Download Beowulf: The Critical Heritage (Critical Heritage Series) by Andreas Haarder, T A Shippey, T. A. Shippey PDF

By Andreas Haarder, T A Shippey, T. A. Shippey

The creation to this booklet (free to Kindle clients) is additionally an exceptional advent to the background of Beowulf scholarship. i am afraid i cannot tackle the remainder of the ebook; the cost is quite excessive for the non-specialist. (It turns out to have a remarkably excessive revenues rank, given its excessive expense and recondite subject.)

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Additional info for Beowulf: The Critical Heritage (Critical Heritage Series)

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70, cols 1105–9, 71, cols 1121–5, 72, cols 1139–45; no. 75, cols 1149–50; and 85, cols 1345–8. The whole exchange, from Grundtvig’s first instalment in no. 60 to Pontoppidan’s closure, ran from 29 July to 24 October, Nyeste Skilderie apparently coming out twice a week. Peace seems to have been made between the parties by Johan von Bülow (1751–1828), Thorkelin’s dedicatee in 1815 and Grundtvig’s in 1820. However, the matter did not end there. Grundtvig had already announced his intention of translating the poem into Danish and making it available in a living language, a promise he fulfilled with Bjowulfs Drape in 1820, see item 17.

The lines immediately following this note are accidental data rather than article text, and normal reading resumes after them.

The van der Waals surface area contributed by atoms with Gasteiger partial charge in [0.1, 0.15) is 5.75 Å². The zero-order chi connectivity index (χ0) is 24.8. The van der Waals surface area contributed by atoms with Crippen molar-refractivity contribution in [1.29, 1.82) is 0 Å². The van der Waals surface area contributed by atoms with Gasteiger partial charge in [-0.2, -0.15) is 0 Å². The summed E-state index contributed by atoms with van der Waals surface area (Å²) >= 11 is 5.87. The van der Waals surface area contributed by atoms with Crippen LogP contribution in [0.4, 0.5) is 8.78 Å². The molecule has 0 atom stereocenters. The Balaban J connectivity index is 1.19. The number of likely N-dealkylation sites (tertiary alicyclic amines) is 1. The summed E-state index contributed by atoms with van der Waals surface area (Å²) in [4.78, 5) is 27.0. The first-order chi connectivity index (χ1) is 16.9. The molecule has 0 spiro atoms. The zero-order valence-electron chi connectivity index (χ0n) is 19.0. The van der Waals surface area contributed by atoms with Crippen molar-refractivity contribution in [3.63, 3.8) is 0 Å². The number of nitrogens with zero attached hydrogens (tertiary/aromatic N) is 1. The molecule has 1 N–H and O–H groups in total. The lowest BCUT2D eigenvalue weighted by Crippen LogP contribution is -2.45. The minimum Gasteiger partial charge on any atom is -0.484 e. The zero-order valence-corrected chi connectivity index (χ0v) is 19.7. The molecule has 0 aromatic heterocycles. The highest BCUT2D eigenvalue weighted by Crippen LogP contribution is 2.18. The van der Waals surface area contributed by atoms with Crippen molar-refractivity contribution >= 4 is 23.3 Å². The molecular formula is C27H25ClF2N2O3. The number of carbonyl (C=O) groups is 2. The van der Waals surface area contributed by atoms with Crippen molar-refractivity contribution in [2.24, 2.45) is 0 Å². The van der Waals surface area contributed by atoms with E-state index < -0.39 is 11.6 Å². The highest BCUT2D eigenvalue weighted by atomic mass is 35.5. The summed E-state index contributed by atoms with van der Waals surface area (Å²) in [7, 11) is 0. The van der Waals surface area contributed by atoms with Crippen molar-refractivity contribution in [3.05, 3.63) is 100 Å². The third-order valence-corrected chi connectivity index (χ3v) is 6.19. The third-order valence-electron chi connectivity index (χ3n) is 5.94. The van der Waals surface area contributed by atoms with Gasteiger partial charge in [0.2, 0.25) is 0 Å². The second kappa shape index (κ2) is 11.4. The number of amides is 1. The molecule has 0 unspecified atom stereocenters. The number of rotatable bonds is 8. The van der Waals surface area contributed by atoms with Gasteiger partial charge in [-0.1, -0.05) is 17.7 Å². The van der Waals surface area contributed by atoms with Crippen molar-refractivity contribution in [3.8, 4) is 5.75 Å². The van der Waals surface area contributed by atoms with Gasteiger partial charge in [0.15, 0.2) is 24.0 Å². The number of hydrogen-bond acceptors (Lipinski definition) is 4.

A further vital contribution of the 1820 translation to scholarship (unfortunately outside the range of this study) was its appendix of textual notes, in which Grundtvig, assisted for a time by his countryman Rasmus Rask (1787–1832), showed himself able to correct Thorkelin’s transcription errors without looking at the manuscript, a feat which seemed to many almost miraculous. For all his faults of expression, Grundtvig read the poem more acutely and open-mindedly than any scholar for decades. British reactions The contrast with the British literary world’s reaction to Thorkelin is embarrassing.

But Conybeare goes on from his quite correct observation to relate Grendel to Polyphemus, other Classical monsters, and with casual offensiveness to ‘a Highlander, an American Indian, or even a runaway Negro’; see also the note at the end of item 22. All round, Conybeare shows a characteristic blend of utter social complacency with almost as utter scholarly indecision. The prevailing atmosphere in Britain may account for the sense one has in reading item 27 that Grundtvig was keeping himself under severe restraint, and doing his best to engage with literary attitudes he heartily despised, in the (vain) hope of financial support.

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